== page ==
Have You Tried These 3 Sweets From Odisha?
Image Credit: Khira Sagara, Wikipedia

Odisha is a state known for its numerous festivals. There is a saying in Odia, 'Bara masa re tera paraba,'- means, that in 12 months, there are 13 festivals. It indicates how festivities are a part of this state. Naturally, any soiree is incomplete without a spread of festive food, especially sweetmeats. And Odia cuisine has a mindboggling range of sweets native to the state. These are different from the indigenous Odia pithas. While most of us know about rasogola, chhena poda and jilaapi, there are a few lesser-known ones. 

Khira Sagara

In the Odia language, the term khira sagara refers to a sweet dessert, meaning "ocean of milk." The dessert is seen being served to Vishnu and Madhusudana by Lakshmi in Hindu mythology. Chhena or farmer's cheese is rolled into marble-sized balls and drenched in sweetened condensed milk to make khira sagara. The typical seasonings are saffron and cardamom. This sweet ocean of milk is usually served either at room temperature or slightly chilled. This dish is probably ras malai's predecessor. Khira Sagara's milk base is thicker and more rabri-like in consistency.

Chhena Gaja

Chhena gaja, Image Source: @manas_muduli@twitter

The chhena gaja is one of the sweets popular within the state of Odisha. Though the base of this native sweet is chhena or farmer's cheese, like rasagolla and chena poda, it tastes completely different from the rest. Pahala, which is a few kilometers away from the capital city Bhubaneswar, is one of the most notable locations to relish chena gajas. To prepare this chhena and sooji (semolina) are combined and kneaded into a dough. The mixture is squeezed of water and briefly dried until it has the proper consistency. Then it is cooked in thick sugar syrup while being shaped into rectangular forms or gajas, the size of a palm.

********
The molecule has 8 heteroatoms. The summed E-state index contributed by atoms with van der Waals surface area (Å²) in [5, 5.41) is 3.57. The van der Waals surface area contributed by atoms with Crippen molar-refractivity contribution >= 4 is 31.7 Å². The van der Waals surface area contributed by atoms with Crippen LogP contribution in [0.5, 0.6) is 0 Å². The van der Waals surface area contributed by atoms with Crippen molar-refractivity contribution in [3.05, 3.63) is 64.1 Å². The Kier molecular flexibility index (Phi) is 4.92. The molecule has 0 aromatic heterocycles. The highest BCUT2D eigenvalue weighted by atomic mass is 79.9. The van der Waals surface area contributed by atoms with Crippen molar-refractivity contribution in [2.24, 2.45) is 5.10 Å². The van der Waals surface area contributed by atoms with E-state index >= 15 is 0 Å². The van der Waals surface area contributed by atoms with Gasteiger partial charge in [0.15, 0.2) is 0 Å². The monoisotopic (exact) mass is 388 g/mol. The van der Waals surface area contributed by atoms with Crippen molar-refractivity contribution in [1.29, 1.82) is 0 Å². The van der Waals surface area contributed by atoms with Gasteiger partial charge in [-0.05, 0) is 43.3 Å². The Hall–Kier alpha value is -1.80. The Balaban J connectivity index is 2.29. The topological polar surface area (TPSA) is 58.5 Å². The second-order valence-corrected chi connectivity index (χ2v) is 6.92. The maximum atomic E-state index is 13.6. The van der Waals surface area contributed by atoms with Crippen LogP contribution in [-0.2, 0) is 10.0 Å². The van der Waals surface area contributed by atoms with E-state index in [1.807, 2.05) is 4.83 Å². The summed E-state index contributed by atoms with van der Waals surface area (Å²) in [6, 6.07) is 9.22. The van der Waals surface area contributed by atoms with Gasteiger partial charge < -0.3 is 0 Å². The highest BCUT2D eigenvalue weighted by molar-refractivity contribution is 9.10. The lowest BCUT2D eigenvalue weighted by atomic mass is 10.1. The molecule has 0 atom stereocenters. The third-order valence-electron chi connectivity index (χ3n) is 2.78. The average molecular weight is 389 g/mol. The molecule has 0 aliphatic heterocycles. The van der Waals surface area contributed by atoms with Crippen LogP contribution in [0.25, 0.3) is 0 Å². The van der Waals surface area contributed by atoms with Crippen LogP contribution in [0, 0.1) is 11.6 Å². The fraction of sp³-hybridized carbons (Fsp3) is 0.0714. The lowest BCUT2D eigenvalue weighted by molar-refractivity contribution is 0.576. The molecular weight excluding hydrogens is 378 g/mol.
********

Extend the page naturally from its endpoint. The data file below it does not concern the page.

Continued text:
Rasabali, Image Source: poonambachhav

As the name suggests, this sweetmeat is a juicy preparation tracing its origin in the Baladevjew Temple in Kendrapara. It is offered to Baladevjew. Rasabali is a part of Jagannath's Chapana bhoga. Farmer cheese or chhena is flattened and then deep fried as a reddish-brown patty. It is followed by soaking these patties in rabri, thick, sweetened milk. They are flattened into palm-sized patties to make the chhena more absorbent to the rabri. Crushed cardamoms are used to flavour the thickened milk.

So, in your next visit to Odisha, don't forget to taste these sweets.